Evan Bichara

Meet Evan Bichara, Spiritual Health Lived Experience Advisory Committee Member

“I have learnt that it is important to do things you enjoy, and this has contributed to my progress”. – Evan Bichara

Evangelos (Evan) Bichara was born in Egypt from Greek Egyptian ancestry and has spent most of his life in Australia. He speaks fluent Greek, Egyptian, Arabic and English. He loves reading and extending his knowledge base on almost anything. 

With a Diploma of Community Development from RMIT University, Evan gained work as a Mental Health Consumer Advocate funded by the Department of Health & Human Services in Victoria and has served many organizations at a National, State and Local level.  Evan is an experienced presenter at conferences and have participated in numerous advisory, consultative, and planning committees that has supported my long-held desire for reform and improvement to the Australia wide mental health system. 

Evan developed symptoms of schizophrenia and says that with proper treatments – medication, talking therapies and his own willpower he has been able to lead a fulfilling life out in the wider community. Evan says “My Lived Experience has helped shape and contribute to policy development and services across Australia. One of my achievements was to develop a statewide Multicultural Mental Health Support Group called Spectrum of Cultures which ran for 16 years meeting monthly with guest speakers who were invited to support participants to engage meaningfully with their local communities.”  

Evan joined the Spiritual Health Lived Experience Advisory Committee (SHLEAC) because it connects with his religious upbringing through his dearly beloved parents and his life of faith with his dedicated wife, Tammy. He believes it is important to look at a person’s spiritual/religious beliefs when working with them as this helps them to get through any health setback. 

Evan states, “Religion for me, and I am sure for many others, provides a solid framework of belief, a sense of structure and typically offers likeminded people the means to connect with others who maybe experiencing similar issues. These facets can and do have a large positive impact on one’s mental health. Research suggests that religiosity reduces suicide rates, alcoholism, and drug use. I have observed that people often turn to their religion or spiritual beliefs when they need to make crucial medical decisions. Religion can impact decisions regarding diet, modesty, cardiovascular issues, immunity, emotional matters, mental health, and other issues.”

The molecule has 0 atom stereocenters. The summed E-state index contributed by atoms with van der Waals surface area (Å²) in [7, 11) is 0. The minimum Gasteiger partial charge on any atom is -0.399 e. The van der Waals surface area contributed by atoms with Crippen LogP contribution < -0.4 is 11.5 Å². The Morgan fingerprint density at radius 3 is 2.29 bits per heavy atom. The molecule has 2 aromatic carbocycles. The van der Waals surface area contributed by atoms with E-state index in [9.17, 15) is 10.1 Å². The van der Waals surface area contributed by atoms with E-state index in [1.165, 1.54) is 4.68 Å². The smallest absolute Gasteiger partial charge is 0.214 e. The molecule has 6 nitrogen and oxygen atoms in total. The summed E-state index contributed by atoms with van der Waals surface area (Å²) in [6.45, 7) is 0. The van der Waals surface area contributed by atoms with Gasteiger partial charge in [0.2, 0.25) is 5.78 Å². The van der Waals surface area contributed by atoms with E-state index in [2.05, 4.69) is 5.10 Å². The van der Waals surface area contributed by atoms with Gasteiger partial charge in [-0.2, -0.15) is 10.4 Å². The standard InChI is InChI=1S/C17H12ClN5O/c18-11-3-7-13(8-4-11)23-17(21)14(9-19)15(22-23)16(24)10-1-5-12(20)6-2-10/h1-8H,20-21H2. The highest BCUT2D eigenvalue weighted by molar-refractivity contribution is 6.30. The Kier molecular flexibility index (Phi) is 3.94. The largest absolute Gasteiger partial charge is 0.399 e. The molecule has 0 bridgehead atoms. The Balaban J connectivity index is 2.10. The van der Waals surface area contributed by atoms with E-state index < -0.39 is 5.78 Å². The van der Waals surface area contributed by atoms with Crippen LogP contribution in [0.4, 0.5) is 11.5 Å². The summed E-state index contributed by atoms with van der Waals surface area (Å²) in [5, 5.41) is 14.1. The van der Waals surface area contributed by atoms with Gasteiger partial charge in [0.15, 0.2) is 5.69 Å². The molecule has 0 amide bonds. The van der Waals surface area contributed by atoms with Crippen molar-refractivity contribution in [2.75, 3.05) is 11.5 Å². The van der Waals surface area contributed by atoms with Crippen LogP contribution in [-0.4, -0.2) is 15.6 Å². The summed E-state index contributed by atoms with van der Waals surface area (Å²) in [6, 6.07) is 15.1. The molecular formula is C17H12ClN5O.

Evan says that religion has had a life-saving influence, and believes that for community it improves overall health, learning methods, economic wellbeing, self-control, self-esteem, and empathy. He believes that it encourages people to become a vehicle for social change through more compassionate care to one’s fellow person.

As a great pioneer in the field of Lived Experience Mental Health coupled with religion/spirituality, Evan encourages others to seek advice where needed. For example, there are numerous digital mental health resources available that can be as effective as talking through an issue with someone. He believes it is critically important that everyone looks after their wellbeing, both in terms of mental and physical wellbeing, as one cannot function well without the other.

Evan shares “I have learnt that it is important to do things you enjoy, and this has contributed to my progress. Enjoyable activities together with regular exercise, managing stress, sleeping well, eating well, and connecting with others has supported my wellbeing. Now that I am almost retired, I enjoy staying home on a rainy day where I can wrap myself in a blanket and read.  Above all else, take gratitude in your achievements, even if they are small. Work on your strengths and abilities, and always show love to those around you.”

Through his involvement with SHLEAC, Evan will endeavor to offer what he has learned over many years to help create better services that achieve better outcomes for our fellow people who may have need of these services in times ahead.

SHLEAC formed in June 2021 to raise awareness through leadership, education and consultation of the need, importance, and place of spiritual care in mental health care. SHLEAC will achieve this by contributing to the Victorian Mental Health Reform process via the principles of co-design and co-production. As the host organisation, Spiritual Health Association welcomes the expertise and guidance from the advisory committee members.